LT: Sam Tevi/Trent Scott/Tyree St. Louis
LG: Dan Feeney/Storm Norton
C: Mike Pouncey/Scott Quessenberry*
RG: Trai Turner*/Forrest Lamp
RT: Bryan Bulaga*/Trey Pipkins/Cole Toner
The Chargers have made upgrades this offseason across the line, replacing Russell Okung (who only played in six games a year ago) with Bryan Bulaga and Trai Turner to replace Michael Schofield.
Mike Pouncey missed 11 games in 2019 and enters the final season of his contract while left guard Dan Feeney and tackle Sam Tevi also have expiring contracts after this upcoming season. Both Feeney and Tevi struggled in 2019, with Tevi grading out as the 67th tackle and Feeney the 76th graded guard per Pro Football Focus a year ago. With so many expiring contracts and potential to upgrade at right tackle and left guard, the Chargers have needs on the offensive front despite the upgrades they have made.
Los Angeles Chargers Defense
by Dan Pizzuta
2019 Los Angeles Chargers Defensive Ranks
interior defensive line
Linval Joseph is a great veteran addition to the middle of this defensive line. Joseph has long been one of the most underrated interior defenders who can produce both against the run and with plus pass rush. Behind him, the Chargers will have to hope there’s an improvement from two previous draft picks. 2018 third-round pick Justin Jones was a starter but didn’t make much of an impact. 2019 first-round pick Jerry Tillery also failed to live up to the draft position after being a dominant pass rusher in college.
No team relies on its top two edge rushers to create pressure than the Chargers. When healthy both Joey Bosa and Melvin Ingram play almost all of the defensive snaps, though Ingram played just 13 games in 2019. To add, no team rushed just four more than the Chargers last season (82%), per SIS. There is little behind the two on the roster. Nwosu rushed the passer on 87.7% of his pass snaps, but his sub-10% pressure rate was well below an acceptable mark to make a difference.
The Chargers used more nickel personnel last season after they went heavy Dime in 2018. That helped with Thomas Davis on the field, but the 37-year-old was on just a one-year deal and reunited with Ron Rivera in Washington during the offseason. Nick Virgil was signed, but his work in Cincinnati wasn’t close to what the White/Tranquill/Perryman rotation did last season, especially in coverage. The need here depends on how often the Chargers plan on playing linebackers in 2020.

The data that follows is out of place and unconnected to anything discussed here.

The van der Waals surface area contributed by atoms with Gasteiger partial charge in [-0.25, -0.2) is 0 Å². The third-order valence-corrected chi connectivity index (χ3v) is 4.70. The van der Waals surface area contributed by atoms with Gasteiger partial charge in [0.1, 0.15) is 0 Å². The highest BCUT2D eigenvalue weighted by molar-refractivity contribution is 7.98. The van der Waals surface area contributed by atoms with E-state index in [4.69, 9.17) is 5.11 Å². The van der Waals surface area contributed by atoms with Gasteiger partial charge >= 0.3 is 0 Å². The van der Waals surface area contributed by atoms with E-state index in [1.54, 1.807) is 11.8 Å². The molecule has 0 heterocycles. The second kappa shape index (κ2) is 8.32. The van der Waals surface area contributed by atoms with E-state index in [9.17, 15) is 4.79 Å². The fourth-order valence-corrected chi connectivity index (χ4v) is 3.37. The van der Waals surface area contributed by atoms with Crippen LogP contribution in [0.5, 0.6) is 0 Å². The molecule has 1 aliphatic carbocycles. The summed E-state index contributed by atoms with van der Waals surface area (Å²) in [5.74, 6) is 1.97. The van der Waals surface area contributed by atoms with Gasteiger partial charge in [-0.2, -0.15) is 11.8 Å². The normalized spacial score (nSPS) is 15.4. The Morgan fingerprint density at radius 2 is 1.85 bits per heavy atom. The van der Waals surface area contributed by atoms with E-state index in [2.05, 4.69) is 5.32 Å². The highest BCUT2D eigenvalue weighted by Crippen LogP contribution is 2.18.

Adding Chris Harris to this group isn’t really fair. Harris has said he was told he’d be kept in the slot with the Chargers, which raises questions about what the Chargers will do with Desmond King but if the Chargers go back to a high rate of Dime+ packages, they can keep both on the field. King is quite good and it makes little sense to move on from a good, young player with versatility.
Casey Hayward is also great (12th in Adjusted Yards allowed per coverage snap among 58 corners with at least 400 coverage snaps. The question here comes from the other outside corner, where there could potentially be an upgrade but the Davis/Facyson duo was above average by AYa/CS last season.
All this group needs is a healthy Derwin James and it will be ok. A healthy James also limits the holes in other positions like corner and linebacker, which he can play by moving seamlessly around the defense. It also helps that Rayshawn Jenkins and Nasir Adderley make a good pair of safeties on their own.